Scarlet Fever

oPatientPlus articles are written by UK doctors and are based on research evidence, UK and European Guidelines. They are designed for health professionals to use, so you may find the language more technical than the condition leaflets.

Synonyms: scarlatina, scarlatinella

This disease is notifiable in the UK, see NOIDs article for more detail.

Scarlet fever is an exotoxin-mediated disease arising from a specific bacterial infection by an erythrogenic toxin-producing strain of Streptococcus pyogenes - Group A beta-haemolytic streptococci (GpA BHS). Scarlet fever can follow infection at other sites, including wounds, burns and postnatally (for example, surgical scarlet fever and puerperal scarlet fever).

  • GpA BHS are normally found in the nasopharynx but can cause disease - for example, pharyngitis, skin infections and pneumonia.[1]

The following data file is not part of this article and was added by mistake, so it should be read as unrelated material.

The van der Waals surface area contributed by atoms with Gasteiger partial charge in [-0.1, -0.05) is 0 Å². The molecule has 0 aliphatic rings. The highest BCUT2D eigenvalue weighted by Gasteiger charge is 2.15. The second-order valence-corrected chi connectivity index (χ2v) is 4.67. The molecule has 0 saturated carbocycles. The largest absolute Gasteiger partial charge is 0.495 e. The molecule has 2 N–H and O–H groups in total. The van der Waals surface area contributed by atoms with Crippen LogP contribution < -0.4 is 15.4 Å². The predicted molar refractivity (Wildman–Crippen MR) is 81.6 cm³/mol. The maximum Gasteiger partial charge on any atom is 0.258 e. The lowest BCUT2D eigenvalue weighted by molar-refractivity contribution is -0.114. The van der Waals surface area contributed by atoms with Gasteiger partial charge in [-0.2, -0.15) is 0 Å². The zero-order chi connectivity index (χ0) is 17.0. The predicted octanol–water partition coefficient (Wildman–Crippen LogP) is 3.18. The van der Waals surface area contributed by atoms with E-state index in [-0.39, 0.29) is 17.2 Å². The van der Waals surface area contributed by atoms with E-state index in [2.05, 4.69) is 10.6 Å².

• In most cases scarlet fever evolves from a tonsillar or pharyngeal infection but the rash is uncommonly seen in 'strep throats'.[2] 
  • GpA BHS secrete a variety of haemolysing enzymes and toxins including the erythrogenic toxins causing the characteristic rash of scarlet fever.[3] 
  • Person-to-person spread is mainly by respiratory droplets. The incubation is typically 2 to 5 days but ranges from 1 to 7 days.[4] 
  • Patients are contagious both during the acute illness and the initial subclinical stage. Advice on exclusion from school is variable (see 'Prevention', below).

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  • In the 1800s there were serious epidemics of scarlet fever. The death rate from scarlet fever then was as high as 150/100,000. Complications, case mortality and incidence have fallen dramatically because of antibiotics, enhanced immunity and improved socio-economic conditions.[5] There are still sporadic outbreaks.[6]